Intentional participation in a criminal conspiracy need not be proved by direct evidence but may be inferred "from a development and a collocation of circumstances". United States v. Harbin, 601 F.2d 773 (5th Cir. 1979). Here we have the offloading of 18,900 pounds of marijuana from "The Magnificent" in a sophisticated operation utilizing a conveyor belt from the vessel to the house. Three of the defendants along the belt were dressed in the uniform of the day dark blue jumpsuits. When Perez gave the alarm that they were being watched the three defendants attempted to flee, while Perez jumped overboard into the canal. The evidence of complicity is overwhelming. The defendants could not, even if they were chain smokers, personally consume this quantity of marijuana in their lifetime. It would be sheer sophistry to say that the defendants had not agreed to distribute the marijuana. In a parallel case where the defendants were similarly charged with conspiracy to distribute, United States v. Mann, 615 F.2d 668 (5th Cir. 1980), the defendants were apprehended with over 22,500 pounds of marijuana in their possession "far too much for the personal consumption of four individuals. Having determined that defendants planned to import their cargo the jury was entitled to infer from the facts before it that some plan had been made for its disposition. As we have previously noted '(t)he very size of a cache can be sufficient to show intent to distribute ' United States v. Rodriguez, 585 F.2d 1234, 1236 (5th Cir. 1978) aff'd 612 F.2d 906 (5th Cir. 1980) (en banc); United States v. Perry, 480 F.2d 147 (5th Cir. 1973); United States v. Mather, 465 F.2d 1035 (5th Cir.), cert. denied, 409 U.S. 1085, 93 S.Ct. 685, 34 L.Ed.2d 672 (1972)." The factual picture painted here fits precisely into the frame of a conspiracy to distribute. Viewing the evidence in the light most favorable to the government, Glasser v. United States, 315 U.S. 60, 62 S.Ct. 457, 86 L.Ed. 680 (1942), and accepting all reasonable inferences that support the jury verdict, United States v. Becker, 569 F.2d 951 (5th Cir. 1978), we find substantial evidence that sustains the jury's conclusion that the defendants entered into a conspiracy to distribute marijuana.
The defendants next argue that the district court, over their objections, submitted written instructions to the jury after having charged the jury to consider the charges as a whole. While we have condemned the practice, there is no showing that any prejudice resulted because of the submission of written instructions. United States v. Hooper, 575 F.2d 496 (5th Cir. 1978) is a full answer to the contention here made. There we said "The final ground of error put forth by defendant is that the district court incorrectly provided the jury with a written copy of the jury charges. In United States v. Schilleci, 545 F.2d 519 (5th Cir. 1977), this court expressed disapproval of the practice of furnishing the jury with written copies of the jury charge, but stated, however, that the practice was not error in itself'. Id. at 526. As none of the circumstances that created the risk of prejudice in Schilleci is present in this case we reject the defendants' contention." (footnote omitted).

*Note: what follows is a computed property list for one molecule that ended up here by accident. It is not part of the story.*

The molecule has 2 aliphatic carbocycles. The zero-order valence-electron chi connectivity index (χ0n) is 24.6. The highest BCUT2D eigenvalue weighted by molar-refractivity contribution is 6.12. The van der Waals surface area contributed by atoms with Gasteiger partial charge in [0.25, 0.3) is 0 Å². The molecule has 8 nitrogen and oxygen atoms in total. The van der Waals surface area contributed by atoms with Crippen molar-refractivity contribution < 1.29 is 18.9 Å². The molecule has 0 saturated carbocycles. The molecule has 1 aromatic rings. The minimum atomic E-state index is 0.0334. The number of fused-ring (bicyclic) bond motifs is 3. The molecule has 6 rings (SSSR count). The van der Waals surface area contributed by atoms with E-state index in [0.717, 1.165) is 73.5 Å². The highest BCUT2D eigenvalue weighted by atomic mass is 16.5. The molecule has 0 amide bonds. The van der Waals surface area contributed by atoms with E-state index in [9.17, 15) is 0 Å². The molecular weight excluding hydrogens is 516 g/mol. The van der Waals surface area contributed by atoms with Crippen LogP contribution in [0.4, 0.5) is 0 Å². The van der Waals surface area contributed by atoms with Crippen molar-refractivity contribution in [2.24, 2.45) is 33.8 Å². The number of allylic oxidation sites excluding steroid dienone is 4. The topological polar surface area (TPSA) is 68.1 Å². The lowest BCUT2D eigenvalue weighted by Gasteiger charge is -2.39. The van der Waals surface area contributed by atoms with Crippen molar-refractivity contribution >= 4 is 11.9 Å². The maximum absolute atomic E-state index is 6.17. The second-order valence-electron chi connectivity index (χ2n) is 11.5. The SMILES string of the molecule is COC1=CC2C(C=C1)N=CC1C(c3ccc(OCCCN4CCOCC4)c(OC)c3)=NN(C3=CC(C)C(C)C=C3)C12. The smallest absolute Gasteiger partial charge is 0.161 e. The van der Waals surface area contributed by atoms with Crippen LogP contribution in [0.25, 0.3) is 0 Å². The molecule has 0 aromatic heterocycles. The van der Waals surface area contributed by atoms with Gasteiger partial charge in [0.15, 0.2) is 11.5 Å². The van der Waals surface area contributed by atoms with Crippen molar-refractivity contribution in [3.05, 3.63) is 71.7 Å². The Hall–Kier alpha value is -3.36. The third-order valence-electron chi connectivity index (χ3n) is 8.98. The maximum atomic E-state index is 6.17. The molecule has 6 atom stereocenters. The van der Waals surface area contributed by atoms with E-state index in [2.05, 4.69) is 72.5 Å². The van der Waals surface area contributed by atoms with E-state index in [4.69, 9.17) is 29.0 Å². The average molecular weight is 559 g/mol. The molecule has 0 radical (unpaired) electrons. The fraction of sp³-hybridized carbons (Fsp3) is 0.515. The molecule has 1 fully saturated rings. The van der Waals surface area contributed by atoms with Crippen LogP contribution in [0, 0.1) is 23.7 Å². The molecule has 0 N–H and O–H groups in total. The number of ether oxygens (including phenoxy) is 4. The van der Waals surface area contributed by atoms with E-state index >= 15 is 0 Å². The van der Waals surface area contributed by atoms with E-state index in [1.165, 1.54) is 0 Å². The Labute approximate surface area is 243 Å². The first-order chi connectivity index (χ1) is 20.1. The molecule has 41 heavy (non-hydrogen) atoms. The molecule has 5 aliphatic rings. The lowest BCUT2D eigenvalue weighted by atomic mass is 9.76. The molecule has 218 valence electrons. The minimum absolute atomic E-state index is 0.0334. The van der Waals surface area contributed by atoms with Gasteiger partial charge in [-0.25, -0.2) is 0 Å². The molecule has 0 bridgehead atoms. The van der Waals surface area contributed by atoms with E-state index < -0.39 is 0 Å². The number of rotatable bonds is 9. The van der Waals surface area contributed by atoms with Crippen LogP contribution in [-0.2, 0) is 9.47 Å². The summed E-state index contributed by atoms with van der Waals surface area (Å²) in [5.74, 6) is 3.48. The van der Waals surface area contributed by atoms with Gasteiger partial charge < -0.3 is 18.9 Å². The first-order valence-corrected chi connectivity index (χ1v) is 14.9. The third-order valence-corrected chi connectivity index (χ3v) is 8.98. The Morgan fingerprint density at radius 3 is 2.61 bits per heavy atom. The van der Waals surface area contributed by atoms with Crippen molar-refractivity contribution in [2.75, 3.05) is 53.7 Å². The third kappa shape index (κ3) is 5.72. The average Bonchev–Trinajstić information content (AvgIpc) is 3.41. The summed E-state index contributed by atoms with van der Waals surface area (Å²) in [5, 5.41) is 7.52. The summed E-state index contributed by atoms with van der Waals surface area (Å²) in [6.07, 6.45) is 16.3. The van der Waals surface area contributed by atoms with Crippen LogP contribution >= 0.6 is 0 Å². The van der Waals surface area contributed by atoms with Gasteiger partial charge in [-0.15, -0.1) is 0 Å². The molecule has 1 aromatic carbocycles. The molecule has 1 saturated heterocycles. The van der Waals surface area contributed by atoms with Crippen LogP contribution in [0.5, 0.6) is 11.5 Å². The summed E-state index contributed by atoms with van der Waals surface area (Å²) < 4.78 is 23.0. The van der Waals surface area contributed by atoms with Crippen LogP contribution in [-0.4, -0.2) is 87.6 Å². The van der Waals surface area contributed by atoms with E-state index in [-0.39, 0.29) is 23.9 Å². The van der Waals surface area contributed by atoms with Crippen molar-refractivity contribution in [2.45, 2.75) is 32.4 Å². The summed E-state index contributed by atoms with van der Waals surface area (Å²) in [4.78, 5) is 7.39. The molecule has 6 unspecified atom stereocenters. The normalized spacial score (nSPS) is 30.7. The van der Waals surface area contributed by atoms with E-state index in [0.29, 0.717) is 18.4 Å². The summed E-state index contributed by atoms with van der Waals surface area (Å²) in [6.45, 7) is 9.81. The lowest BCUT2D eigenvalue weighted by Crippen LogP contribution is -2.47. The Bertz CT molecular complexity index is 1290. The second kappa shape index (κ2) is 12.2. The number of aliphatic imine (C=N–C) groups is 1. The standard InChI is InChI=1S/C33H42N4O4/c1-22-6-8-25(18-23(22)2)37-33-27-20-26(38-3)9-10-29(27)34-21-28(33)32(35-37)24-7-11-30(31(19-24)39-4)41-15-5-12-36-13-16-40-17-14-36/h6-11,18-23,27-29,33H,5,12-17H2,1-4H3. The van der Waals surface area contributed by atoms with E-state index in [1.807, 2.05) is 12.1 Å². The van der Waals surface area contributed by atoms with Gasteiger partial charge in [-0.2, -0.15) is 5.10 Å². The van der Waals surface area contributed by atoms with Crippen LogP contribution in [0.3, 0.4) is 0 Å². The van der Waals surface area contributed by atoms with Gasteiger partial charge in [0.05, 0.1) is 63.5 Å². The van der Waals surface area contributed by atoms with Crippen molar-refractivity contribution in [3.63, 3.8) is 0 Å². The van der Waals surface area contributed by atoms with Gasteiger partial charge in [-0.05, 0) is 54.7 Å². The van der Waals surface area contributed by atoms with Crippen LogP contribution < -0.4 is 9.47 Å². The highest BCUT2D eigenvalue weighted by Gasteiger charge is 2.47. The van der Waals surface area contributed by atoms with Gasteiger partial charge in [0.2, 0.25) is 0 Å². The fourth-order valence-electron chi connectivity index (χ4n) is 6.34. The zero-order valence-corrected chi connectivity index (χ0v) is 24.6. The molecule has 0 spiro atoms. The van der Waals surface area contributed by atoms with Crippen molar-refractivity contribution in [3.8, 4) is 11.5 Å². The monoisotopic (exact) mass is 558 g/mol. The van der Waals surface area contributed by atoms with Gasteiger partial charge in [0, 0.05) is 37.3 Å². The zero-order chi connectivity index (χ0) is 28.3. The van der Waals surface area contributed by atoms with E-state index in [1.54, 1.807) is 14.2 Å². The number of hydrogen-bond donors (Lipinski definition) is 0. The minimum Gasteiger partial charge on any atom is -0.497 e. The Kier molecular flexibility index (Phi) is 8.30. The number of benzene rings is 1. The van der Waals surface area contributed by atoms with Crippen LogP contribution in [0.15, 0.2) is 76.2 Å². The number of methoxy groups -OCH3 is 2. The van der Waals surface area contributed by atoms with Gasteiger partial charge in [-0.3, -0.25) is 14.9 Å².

Perez assigns error in the preclusion of his defense witness for a violation of a standing discovery order.1 He argues that the action taken by the court under Rule 16(d)(2) of the Federal Rules of Criminal Procedure collides with his Fifth Amendment right to due process and his Sixth Amendment right to compulsory attendance of witnesses.
Doctor Antonio Rivero-Setien examined Perez on December 19, 1979. Four days before the trial date, January 3, 1980, the doctor's report was shown to the government. When the doctor was called as a witness by Perez the government's objection to his testimony was sustained. The proferred testimony was that his examination of Perez disclosed that he suffered from "acute back syndrome" and as a result Perez was not able to lift a weight of thirty to fifty pounds. However, he equivocated by saying that sometimes Perez had no pain, that "If at that time he was without pain, he would be able to swim." And again, sometimes he has no pain, is in good condition, and does not need crutches. Other times he has been in worse condition, and sometimes moving in the bed suddenly, and so forth, and so his condition can worsen, sometimes."
We entertain no doubt but that Perez' counsel was in violation of the discovery order by waiting from December 19 to December 30, 1979, to disclose the doctor's statement to the government, particularly with the New Years holiday intervening before trial on January 3, 1980. Thus it was within the sound discretion of the district court to mete out appropriate relief. United States v. Bockius, 564 F.2d 1193 (5th Cir. 1977); United States v. Bullock, 551 F.2d 1377 (5th Cir. 1977); Gevinson v. United States, 358 F.2d 761 (5th Cir. 1966); United States v. Saitta, 443 F.2d 830 (5th Cir.), cert. denied, 404 U.S. 938, 92 S.Ct. 269, 30 L.Ed.2d 250 (1971). But "the compulsory process clause of the sixth amendment forbids the exclusion of otherwise admissible evidence solely as a sanction to enforce discovery rules or orders against criminal defendants." United States v. Davis, 639 F.2d 239 at 243 (5th Cir. 1981).
It is self evident, however, that this was not a close case. The evidence of guilt was formidable and the doctor's proferred testimony was equivocal that Perez' back was not always disfunctional. Perez was observed lifting and placing on the conveyor belt bale after bale of marijuana. He jumped into the canal and started to swim away in an attempt to escape. We conclude that although the court should have imposed a lesser sanction than the preclusion of the witness, on the facts and in the circumstances of this case, the failure to do so was harmless error beyond a reasonable doubt. United States v. Arcentales, 532 F.2d 1046 (5th Cir. 1976).